And, oddly enough, the Germans are not worried that Russia will win the trial in the same Hague, but that it will lose.
An original precedent is created in front of the whole of Europe: the debtor gets the right not only not to repay debts, but also to take new loans!
The concern of the Germans is quite understandable. Yes, in 2014, Germany threw 1,6 billion euros into Ukraine. And this debt is quite self-sufficient.
The largest investor holding Ukrainian sovereign Eurobonds is the American investment fund Franklin Templeton Investments. In August, the Fund 2013 bought the eurobonds of Ukraine for 5 billion dollars, which correlated with 20% of the total external debt of Ukraine.
Other foreign investors include Ukraine, Goldman Sachs, Wellington Managment Group, Fidelity International, Allianze SE, AVIVA Funds, Nomura Asset Management. Together, they are holders of 8,9 billion dollar Ukrainian bonds.
These are the ones who will be the first to stand "at the box office." Yes, there is also the IMF, which lent Ukraine more than 10 billion dollars over two years, but one should not forget that Germany is also a member of the IMF, although not as large as the United States. That is why the Germans are concerned.
But the Germans are concerned not so much with the Ukrainians, who have already earned a reputation as some inadequate partners. The headache of the Germans are the Greeks. Greece owes Germany 64,9 billion euros. The amount itself is so huge that Ukrainian debts pale before it.
The question arises: if the IMF went to such a significant change in its policy to address even a non-EU member, then where is the guarantee that such eternal debt debtors like Greece, Portugal, Italy will not want to use this precedent?
Consider the ratios of external debt to GDP:
Greece - 183%.
Portugal - 148%.
Italy - 139%.
Belgium - 135%.
Spain - 132%.
Ireland - 115%.
And the pragmatic Germans understand the difference between this list of EU member states, and Ukraine, which, when it becomes a "European" ...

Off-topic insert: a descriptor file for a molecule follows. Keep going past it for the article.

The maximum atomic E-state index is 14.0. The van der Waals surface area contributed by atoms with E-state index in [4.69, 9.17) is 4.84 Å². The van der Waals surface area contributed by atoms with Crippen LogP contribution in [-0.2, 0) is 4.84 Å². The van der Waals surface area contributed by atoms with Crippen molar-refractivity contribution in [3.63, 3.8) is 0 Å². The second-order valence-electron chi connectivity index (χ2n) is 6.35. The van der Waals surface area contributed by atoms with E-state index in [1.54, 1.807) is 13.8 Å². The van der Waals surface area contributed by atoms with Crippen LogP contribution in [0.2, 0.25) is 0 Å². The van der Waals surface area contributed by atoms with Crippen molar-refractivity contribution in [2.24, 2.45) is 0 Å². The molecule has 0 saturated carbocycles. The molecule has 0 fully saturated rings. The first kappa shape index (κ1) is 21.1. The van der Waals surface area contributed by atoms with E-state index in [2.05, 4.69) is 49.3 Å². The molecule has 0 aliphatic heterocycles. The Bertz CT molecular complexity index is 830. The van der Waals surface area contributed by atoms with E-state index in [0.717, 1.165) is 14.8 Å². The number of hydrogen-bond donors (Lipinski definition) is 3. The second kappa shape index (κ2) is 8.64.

You can, of course, rely on European culture and an understanding of the processes taking place in some countries. But the Greeks really really have nothing to lose, and what happened was gone "to external control." Inspired by the actions of Ukraine, the Greeks will be quite able to afford to take the Ukrainian path and dig another Aegean Sea. In which it will be possible to sink 65 billionth Greek debt.
Here are the Germans and worried.
And if the Hague court does not recognize Russia as a right (and this may well be the case), then such strange debtors as Ukraine can openly have room for action. To whom we want, we give it to him. We have to - and we decide.
“Have you ever heard before that a debtor would set a time limit for his creditor in which he should renounce his claims, and otherwise he would have threatened to sue? Is this even possible somewhere? ”
This is from an article in the German "Financial World".
According to journalists of the German edition, the question of the relationship between the creditor and the debtor here is not in the political plane, but in the legal one. The Germans believe that the borrower "is obliged to behave politely and objectively, especially if he needs to mitigate the terms of payments. But so that he insists, demands and sets deadlines? Rarely do you see this!"
Come on, "Sehr geehrte Damen und Herren", dear, if in Russian. You did not trade gas with the Ukrainians, that’s where the German nerves would break like strings!
But the fact that Germany began to gradually reflect on the future prospects of the policies pursued by the IMF is already a good thing. There is still time. While the Greek fig is still ripening on the branch.